Campus Free Speech

Vox Wants Progressives To Support Free Speech for the Wrong Reasons

Eric Levitz argues that the left should take a stand against censorship—for practical rather than principled reasons.


Across the nation, college administrators are cracking down on pro-Palestenian speech. In Texas, police violently broke up peaceful protests, and one college even reportedly told students that they couldn't use the phrases "Israel," "Zionism," or chant in Arabic. At Brandeis University, police shut down a pro-Palestine protest because its president said it had "devolved into the invocation of hate speech."

While progressives have tended to support campus censorship efforts in recent years, an article in Vox by writer Eric Levitz argues that the left should embrace free speech—and that its push to censor speech in the name of inclusion and social justice was misguided. 

"Should students concerned with social justice rethink their previous skepticism of free speech norms, for the sake of better protecting radical dissent? I think the answer is yes." wrote Levitz. "There is reason to believe that progressives would be better equipped to resist the present crackdown on pro-Palestinian advocacy had social justice activists not previously popularized an expansive conception of harmful speech."

Levitz's article also argues that rejecting censorship could lead the left to find more allies when their ideas are on the chopping block.

"In a world where right-of-center intellectuals had more cause for believing that their defense of leftists' free expression would be reciprocated," Levitz wrote, "it seems plausible that opposition to the Antisemitism Awareness Act might be a bit more widespread and its prospects for clearing the Senate somewhat dimmer."

While Levitz's piece is refreshing, its support for free speech isn't about adopting a new appreciation for the principles of free expression, regardless of political viewpoint. It's about adopting the best policies to protect left-wing ideas.

Save several paragraphs reminding progressives that debate is necessary for finding the truth and that "the more insulated any ideological orthodoxy is from critique, the more vulnerable it will be to persistent errors," Levitz's argument is pragmatic in nature. He spends most of the piece—correctly—arguing that if progressives had been willing to take a stand against censorship of right-wing beliefs, the current norms allowing for the censorship of pro-Palestine activists would not have been set in place.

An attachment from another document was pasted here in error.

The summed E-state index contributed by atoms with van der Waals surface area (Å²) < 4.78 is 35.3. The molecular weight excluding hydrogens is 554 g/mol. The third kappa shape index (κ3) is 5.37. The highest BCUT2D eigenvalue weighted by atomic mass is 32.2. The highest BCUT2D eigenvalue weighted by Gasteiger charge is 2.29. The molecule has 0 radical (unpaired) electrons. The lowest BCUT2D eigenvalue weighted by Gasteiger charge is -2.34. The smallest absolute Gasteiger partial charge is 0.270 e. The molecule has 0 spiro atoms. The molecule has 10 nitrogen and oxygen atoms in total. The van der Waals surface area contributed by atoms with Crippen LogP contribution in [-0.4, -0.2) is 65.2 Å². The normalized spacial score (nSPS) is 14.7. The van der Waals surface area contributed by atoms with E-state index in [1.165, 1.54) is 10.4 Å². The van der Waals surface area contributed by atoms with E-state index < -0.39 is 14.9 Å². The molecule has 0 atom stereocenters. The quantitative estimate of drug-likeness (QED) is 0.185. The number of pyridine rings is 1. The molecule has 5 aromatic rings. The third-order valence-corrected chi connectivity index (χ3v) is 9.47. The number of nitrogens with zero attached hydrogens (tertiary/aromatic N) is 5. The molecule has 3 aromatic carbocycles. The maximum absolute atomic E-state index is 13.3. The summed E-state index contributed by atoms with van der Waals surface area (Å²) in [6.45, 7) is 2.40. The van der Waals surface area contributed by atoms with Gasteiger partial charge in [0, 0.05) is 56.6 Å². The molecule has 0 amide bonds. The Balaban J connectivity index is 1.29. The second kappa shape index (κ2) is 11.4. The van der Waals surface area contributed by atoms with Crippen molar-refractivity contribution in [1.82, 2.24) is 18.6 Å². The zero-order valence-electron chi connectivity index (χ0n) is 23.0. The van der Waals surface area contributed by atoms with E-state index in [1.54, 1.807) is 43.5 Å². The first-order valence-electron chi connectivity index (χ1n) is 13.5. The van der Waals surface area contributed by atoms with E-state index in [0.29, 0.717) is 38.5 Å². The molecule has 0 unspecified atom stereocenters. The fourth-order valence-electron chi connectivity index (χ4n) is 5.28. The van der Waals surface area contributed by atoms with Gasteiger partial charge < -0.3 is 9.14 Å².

However, if your reason to defend speech is purely practical and self-interested, it becomes much easier to indulge in exceptions to your free speech principles. Surely, allowing the censorship of the most offensive, unproductive viewpoints couldn't be used to justify the suppression of your own, much better, ideas, right?

Levitz even hints at such exceptions. "If adopting a permissive attitude toward campus speech entailed significant costs to progressive causes, then doing so might be unwise," he wrote, later adding, "Defending free speech and standing up for the disempowered may sometimes be competing objectives."

When your defense of free speech comes from a core, universal principle, calls for censorship are unthinkable. This is why, for example, it's so frustrating to see Levitz group the First Amendment nonprofit the Foundation for Individual Rights and Expression (FIRE) with a long list of "conservatives" who have spoken out against censorship of pro-Palestinian activism. 

FIRE—and everyone else smeared as "conservative" for standing up against censorship—doesn't begrudgingly defend left-wing speech so that right-wing speech will stay protected—they're a nonpartisan organization that defends First Amendment rights because they believe fiercely in the importance of free speech.

Perhaps the biggest flaw is that Levitz's piece still doesn't make the core realization that there can be true, principled, defenders of free speech—those who truly think a nation with more ideas and more voices, even offensive ones, is better than one with fewer. Instead, he sees speech protections as a kind of truce, a decision from both the left and right to leave each other alone so they can both best further their political goals.

We would have a better, more functional world if more people—left or right—were willing to passionately defend the free speech rights of those with whom they disagree. However, getting to that world requires that people let go of the idea that censorship is ever a good idea, not merely that it's impractical.